I tell the class, “I was so impressed by your papers that I sent the best to a former student of mine who works for this cigarette company, and she’s going to give two of you $10,000 summer internships.” And they’re perking up! I wanted to put the papers into a shredder right there, but my wife said that was a bad idea. So instead I tell them, “For all of you who did this, you get a C because you did something. For the ones who said they understood that I didn’t want you to do this, you get a B. For the ones who did the counter-thing, you get an A.” And they were so embarrassed! But that’s the power of authority. One student had even called home and said, “I’m not sure I should do this.” The parent said, “Hey – for the tuition I’m paying, you do what the teacher says!”

One of the kids later wrote an article for Stanford Magazine. He had gotten a job working for an ad agency, and he was given a contract to develop a pro-smoking campaign. His superiors had chosen him especially for this project and told him it could be his golden ticket. He started doing it, but halfway through said, “Oh, my God, I remember that exercise! And here I am, just sucked in.” Finally he said, “I can’t do it.” And he quit the company.

I know a reverend, Curtis Webster, who is a former corporate lawyer. In a twist on the famous Carl Sandburg poem, he wrote, “Lucifer comes on little cat feet.” The thing is, evil is insidious. Evil follows orders.

SPIDER-MAN IS A POOR ROLE MODEL
Why it’s important to talk to kids about heroes.

There is nothing special about people who engage in heroic acts. It’s the act that’s extraordinary. You don’t have to be more of anything – more altruistic, more empathic, more religious, all these other things. I’m demystifying heroism. I’m democratizing it and saying everybody could be a potential hero. I want you to think of yourself as a hero-in-waiting.

In America, our sense of heroism is physical courage: courage in battle or in being a first responder on 9/11. We have statues of guys on horses everywhere. But those people are rare. Gandhi, Martin Luther King, Nelson Mandela, and Mother Teresa are extraordinary people because they sacrificed their whole lives for a cause. Kids have these heroes, and they have Spider-Man and Wonder Woman superheroes who have talents and skills that kids could never have. But if you have only these extreme examples, then you’re inclined to say, “Well, no way, that’s not me.”

Part of what we want to do with the Heroic Imagination Project is to get kids to think about what it means to be a hero. The most basic concept of a hero is socially constructed: It differs from culture to culture and changes over time. Think of Christopher Columbus. Until recently, he was a hero. Now he’s a genocidal murderer! If he were alive today, he’d say, “What happened? I used to be a hero, and now people are throwing tomatoes at me!”

Over time situations change, or the concept gets reconstructed. The idea is to go from there and say: Who are the heroes in your family? Who are the heroes in your neighborhood? Have you ever done anything heroic? Or, maybe more important: Have you not done something that you realize you should have done?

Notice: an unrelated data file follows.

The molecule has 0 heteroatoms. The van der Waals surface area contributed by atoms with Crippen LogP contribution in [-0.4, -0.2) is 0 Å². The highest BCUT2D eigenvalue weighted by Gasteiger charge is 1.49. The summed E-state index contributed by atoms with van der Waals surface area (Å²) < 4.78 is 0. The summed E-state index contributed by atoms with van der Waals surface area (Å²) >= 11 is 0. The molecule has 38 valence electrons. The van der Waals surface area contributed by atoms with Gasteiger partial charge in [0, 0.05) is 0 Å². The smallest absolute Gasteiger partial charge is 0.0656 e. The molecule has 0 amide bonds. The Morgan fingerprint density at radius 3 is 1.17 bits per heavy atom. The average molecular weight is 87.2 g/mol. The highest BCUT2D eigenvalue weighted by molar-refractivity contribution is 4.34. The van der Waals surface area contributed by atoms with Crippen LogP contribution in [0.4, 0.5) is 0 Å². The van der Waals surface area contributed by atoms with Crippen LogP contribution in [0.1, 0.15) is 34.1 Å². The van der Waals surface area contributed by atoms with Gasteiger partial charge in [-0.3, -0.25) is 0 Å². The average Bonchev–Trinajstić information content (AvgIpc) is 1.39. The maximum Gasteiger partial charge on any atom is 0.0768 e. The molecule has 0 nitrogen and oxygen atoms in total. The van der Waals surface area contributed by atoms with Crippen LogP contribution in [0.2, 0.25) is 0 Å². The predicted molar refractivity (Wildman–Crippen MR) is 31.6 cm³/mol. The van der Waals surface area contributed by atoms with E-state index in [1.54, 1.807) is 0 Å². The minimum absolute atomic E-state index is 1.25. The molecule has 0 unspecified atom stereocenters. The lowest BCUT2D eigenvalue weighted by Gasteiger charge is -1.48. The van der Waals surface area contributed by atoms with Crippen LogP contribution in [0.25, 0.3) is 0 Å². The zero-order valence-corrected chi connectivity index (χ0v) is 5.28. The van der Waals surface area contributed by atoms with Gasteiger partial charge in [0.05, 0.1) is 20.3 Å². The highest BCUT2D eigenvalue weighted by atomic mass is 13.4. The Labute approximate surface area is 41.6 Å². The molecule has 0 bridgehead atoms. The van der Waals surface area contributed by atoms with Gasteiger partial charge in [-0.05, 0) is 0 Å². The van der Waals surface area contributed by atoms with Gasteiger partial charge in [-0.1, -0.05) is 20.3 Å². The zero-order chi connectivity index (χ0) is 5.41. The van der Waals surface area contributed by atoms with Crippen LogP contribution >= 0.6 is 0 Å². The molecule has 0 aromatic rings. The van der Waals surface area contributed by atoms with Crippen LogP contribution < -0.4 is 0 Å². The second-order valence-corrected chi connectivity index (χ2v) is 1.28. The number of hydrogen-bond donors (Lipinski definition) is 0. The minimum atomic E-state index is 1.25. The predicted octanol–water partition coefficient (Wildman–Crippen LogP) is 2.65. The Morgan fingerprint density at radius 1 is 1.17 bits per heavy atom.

THE BULLY IN THE ROOM
Leadership from kindergarten to corporation.

The other big project is to stop bullying. Bullying is an evil because it not only destroys the life of the kid who’s bullied, but also makes everyone in the class who knows this is going on feel guilty for not doing anything. Again, our notion of the hero is the solitary courageous person. But what you learn from Gandhi and Martin Luther King is that a key to being an effective hero is developing a network. To form a network, you need social skills. If you organize a group of five or six kids who share your values, you can tell the bully, “We don’t like what you’re doing. It makes our class unpleasant, both for the kid you’re bullying and for all of us. If you stop, we promise to be your friend. If you don’t, we will make your life miserable.”

Another way is to ask kids: How do heroes do it? How do you get to be a leader rather than a follower? Well, leaders are people who understand that in any situation it’s important to be the first one to make a statement, to say, “Why don’t we do it this way?” And it’s always “we,” not: “Why don’t you do what I say?” Leaders take the initiative to break the ice in any situation to make a suggestion about what’s possible for all of us.

Leadership — power — should be taught and emphasized. How do you exercise power to get things done that are for good of your class, your family, for humanity? How do you apply this throughout your lifetime, at your job, in a corporate setting?
Most people’s job is to make money for other people, not to do good. Corporations often trade morality for legality. The first thing a corporation does is get a team of lawyers who define and make legally acceptable what they want to do, namely to make as much of a profit as possible. And, simply, if it’s legal, then it’s acceptable. Morality does not come up. But shouldn’t it? The single greatest source of power for a company is reputation — more than any product. So how can we get companies to be more socially responsible? It’s almost like we need a new kind of Good Housekeeping Seal of Approval saying: “The ingredients in this company are good and can be trusted.” Companies that already have good reputations — Apple, Google, Hewlett-Packard, Levi Strauss — can lend the power of their reputations to get it off the ground.

In Unmasking Administrative Evil, authors Guy Adams and Danny Balfour point out that we focus on individual villains as much as we focus on individual heroes. But individuals do much less harm than systems do. It wasn’t Eichmann – it was the Nazi ideology; it’s the prison system rather than the individual. At Abu Ghraib, when former Secretary of Defense Donald Rumsfeld came to investigate he said, “I want to know who is responsible, who are the bad apples?” But that’s a bad question. You have to reframe it and ask, “What is responsible?” Maybe it’s the barrel that’s bad.

Chelsea Holden Baker is a freelance writer based in Maine.